Video that Reveals the Invisible: Novel Technology for Real-Time, Non-Invasive Free Flap Monitoring
Richard S. Gaster, M.D., Ph.D.1, Aaron J. Berger, M.D., Ph.D.2, Gordon K. Lee, M.D.2.
1Harvard University, Boston, MA, USA, 2Stanford University, Stanford, CA, USA.
Our mission is to develop an effective, non-invasive method for the continuous monitoring of tissue perfusion after free flap surgeries. We sought out to re-invent the utility of the video camera by introducing mathematical algorithms capable of revealing seemingly invisible changes in video recordings, and magnifying those subtle changes into the visibly detectable range. With this tool, we propose to introduce a novel method for monitoring free flaps in patients during the immediate post-operative period.
Utilizing mathematical manipulation of video recordings, we deconstruct standard video sequences, frame-by-frame, and pixel-by-pixel, into individual data points. By comparing pixels across time, and amplifying subtle changes by up to 200-fold, we demonstrate the ability to reveal seemingly undetectable changes in both color and motion recorded in the video.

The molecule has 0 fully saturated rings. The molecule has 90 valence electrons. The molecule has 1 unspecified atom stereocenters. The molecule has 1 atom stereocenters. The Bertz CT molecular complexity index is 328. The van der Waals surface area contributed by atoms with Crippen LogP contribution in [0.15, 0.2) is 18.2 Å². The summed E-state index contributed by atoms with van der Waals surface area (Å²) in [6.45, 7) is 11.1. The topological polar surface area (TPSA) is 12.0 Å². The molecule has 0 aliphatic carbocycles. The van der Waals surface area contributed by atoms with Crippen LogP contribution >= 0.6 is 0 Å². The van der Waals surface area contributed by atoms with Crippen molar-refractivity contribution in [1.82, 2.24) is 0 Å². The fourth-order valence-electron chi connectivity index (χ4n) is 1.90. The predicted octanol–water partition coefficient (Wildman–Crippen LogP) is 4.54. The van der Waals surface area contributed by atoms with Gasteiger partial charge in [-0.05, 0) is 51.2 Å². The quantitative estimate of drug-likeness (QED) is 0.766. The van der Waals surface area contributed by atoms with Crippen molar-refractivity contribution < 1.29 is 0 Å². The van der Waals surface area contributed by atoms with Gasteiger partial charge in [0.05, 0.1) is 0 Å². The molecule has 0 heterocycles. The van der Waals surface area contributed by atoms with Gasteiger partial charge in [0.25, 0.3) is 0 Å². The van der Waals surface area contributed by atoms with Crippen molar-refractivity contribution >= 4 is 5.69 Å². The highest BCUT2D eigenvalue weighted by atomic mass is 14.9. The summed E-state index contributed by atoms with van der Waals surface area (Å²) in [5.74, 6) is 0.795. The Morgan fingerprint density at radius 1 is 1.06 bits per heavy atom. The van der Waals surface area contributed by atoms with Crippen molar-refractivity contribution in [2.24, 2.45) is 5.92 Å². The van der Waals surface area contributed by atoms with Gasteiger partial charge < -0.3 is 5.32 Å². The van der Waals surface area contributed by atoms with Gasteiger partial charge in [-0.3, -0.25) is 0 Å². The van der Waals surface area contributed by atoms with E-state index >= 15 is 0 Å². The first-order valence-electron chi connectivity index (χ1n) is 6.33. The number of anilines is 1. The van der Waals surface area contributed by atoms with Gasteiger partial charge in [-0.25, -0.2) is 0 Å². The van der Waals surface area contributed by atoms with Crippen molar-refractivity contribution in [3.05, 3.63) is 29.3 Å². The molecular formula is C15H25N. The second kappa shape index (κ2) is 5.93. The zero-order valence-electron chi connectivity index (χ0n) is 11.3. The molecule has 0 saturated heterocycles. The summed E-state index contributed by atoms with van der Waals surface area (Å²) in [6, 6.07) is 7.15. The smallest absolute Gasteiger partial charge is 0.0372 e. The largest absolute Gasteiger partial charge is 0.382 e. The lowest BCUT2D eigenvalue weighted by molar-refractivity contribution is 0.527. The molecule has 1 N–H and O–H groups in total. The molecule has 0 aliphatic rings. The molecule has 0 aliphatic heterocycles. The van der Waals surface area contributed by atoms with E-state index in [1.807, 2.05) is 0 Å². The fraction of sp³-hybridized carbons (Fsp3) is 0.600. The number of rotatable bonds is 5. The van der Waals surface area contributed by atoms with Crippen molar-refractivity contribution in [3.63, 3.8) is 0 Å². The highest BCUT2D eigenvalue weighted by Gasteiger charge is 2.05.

When video magnification is applied to a recording of skin, we demonstrate the ability to magnify the color change of the skin associated with capillary blood flow and identify pulsating color changes at a frequency of approximately 1.2 Hz, consistent with a heart rate of 72bpm (Figure 1). The now perceptible pulsating color changes are a direct result of each heartbeat and correlate to the pulsatile blood flow into the flap. Since the vascular blood supply of a free flap is restricted to a single artery by the nature of the procedure, one can reasonably infer that the pulsatile color change on the skin is a direct proxy for the pulsatile blood flow through the recently anastomosed artery. Therefore, if the amplitude of the color change during each pulsation is reduced or stops altogether, one can infer that the anastomosis has been compromised. Thus, we can now utilize the video camera to non-obtrusively monitor perfusion of a skin paddle in free flaps to gain insights into overall perfusion of a free flap.
In our experience, the use of video magnification holds great promise for the routine monitoring of free flaps post-operatively. This technology has the ability to relay information regarding capillary perfusion at the skin and can act as a real-time source for indirectly monitoring the blood flow through the vascular pedicle of a free flap. Such a tool has the potential to aid in potentiating rapid return of patients to the operating room in the setting of flap compromise in a continuous fashion.
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